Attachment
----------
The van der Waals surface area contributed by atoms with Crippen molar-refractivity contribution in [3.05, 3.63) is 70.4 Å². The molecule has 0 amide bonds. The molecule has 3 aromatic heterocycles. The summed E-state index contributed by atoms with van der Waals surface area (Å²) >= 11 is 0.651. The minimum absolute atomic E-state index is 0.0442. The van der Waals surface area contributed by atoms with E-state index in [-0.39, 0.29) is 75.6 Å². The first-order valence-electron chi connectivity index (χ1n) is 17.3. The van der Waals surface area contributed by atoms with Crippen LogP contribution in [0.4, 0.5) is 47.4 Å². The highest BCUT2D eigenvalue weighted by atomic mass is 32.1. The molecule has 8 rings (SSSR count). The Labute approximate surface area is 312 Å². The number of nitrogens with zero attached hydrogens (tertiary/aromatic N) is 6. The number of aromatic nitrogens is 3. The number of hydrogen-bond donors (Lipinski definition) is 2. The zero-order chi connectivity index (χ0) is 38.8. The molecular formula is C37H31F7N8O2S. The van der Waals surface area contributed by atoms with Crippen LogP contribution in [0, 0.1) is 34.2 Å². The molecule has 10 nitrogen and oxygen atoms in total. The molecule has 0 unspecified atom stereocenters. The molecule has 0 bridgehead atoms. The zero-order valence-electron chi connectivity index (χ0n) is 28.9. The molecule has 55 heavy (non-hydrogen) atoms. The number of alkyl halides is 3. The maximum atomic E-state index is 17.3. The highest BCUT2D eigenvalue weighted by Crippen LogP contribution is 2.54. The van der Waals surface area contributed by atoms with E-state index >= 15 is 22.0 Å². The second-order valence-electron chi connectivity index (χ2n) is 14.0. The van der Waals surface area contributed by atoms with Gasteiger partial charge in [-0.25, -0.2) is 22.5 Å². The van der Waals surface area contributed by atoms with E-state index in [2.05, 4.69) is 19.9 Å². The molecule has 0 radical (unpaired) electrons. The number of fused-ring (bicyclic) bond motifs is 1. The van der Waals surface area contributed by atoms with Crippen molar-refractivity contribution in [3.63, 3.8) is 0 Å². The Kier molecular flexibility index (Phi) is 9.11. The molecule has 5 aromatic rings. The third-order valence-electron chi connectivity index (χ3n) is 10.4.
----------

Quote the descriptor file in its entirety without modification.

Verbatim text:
The van der Waals surface area contributed by atoms with Crippen molar-refractivity contribution in [3.05, 3.63) is 70.4 Å². The molecule has 0 amide bonds. The molecule has 3 aromatic heterocycles. The summed E-state index contributed by atoms with van der Waals surface area (Å²) >= 11 is 0.651. The minimum absolute atomic E-state index is 0.0442. The van der Waals surface area contributed by atoms with E-state index in [-0.39, 0.29) is 75.6 Å². The first-order valence-electron chi connectivity index (χ1n) is 17.3. The van der Waals surface area contributed by atoms with Crippen LogP contribution in [0.4, 0.5) is 47.4 Å². The highest BCUT2D eigenvalue weighted by atomic mass is 32.1. The molecule has 8 rings (SSSR count). The Labute approximate surface area is 312 Å². The number of nitrogens with zero attached hydrogens (tertiary/aromatic N) is 6. The number of aromatic nitrogens is 3. The number of hydrogen-bond donors (Lipinski definition) is 2. The zero-order chi connectivity index (χ0) is 38.8. The molecular formula is C37H31F7N8O2S. The van der Waals surface area contributed by atoms with Crippen LogP contribution in [0, 0.1) is 34.2 Å². The molecule has 10 nitrogen and oxygen atoms in total. The molecule has 0 unspecified atom stereocenters. The molecule has 0 bridgehead atoms. The zero-order valence-electron chi connectivity index (χ0n) is 28.9. The molecule has 55 heavy (non-hydrogen) atoms. The number of alkyl halides is 3. The maximum atomic E-state index is 17.3. The highest BCUT2D eigenvalue weighted by Crippen LogP contribution is 2.54. The van der Waals surface area contributed by atoms with E-state index >= 15 is 22.0 Å². The second-order valence-electron chi connectivity index (χ2n) is 14.0. The van der Waals surface area contributed by atoms with Gasteiger partial charge in [-0.25, -0.2) is 22.5 Å². The van der Waals surface area contributed by atoms with E-state index in [2.05, 4.69) is 19.9 Å². The molecule has 0 radical (unpaired) electrons. The number of fused-ring (bicyclic) bond motifs is 1. The van der Waals surface area contributed by atoms with Crippen molar-refractivity contribution in [3.63, 3.8) is 0 Å². The Kier molecular flexibility index (Phi) is 9.11. The molecule has 5 aromatic rings. The third-order valence-electron chi connectivity index (χ3n) is 10.4.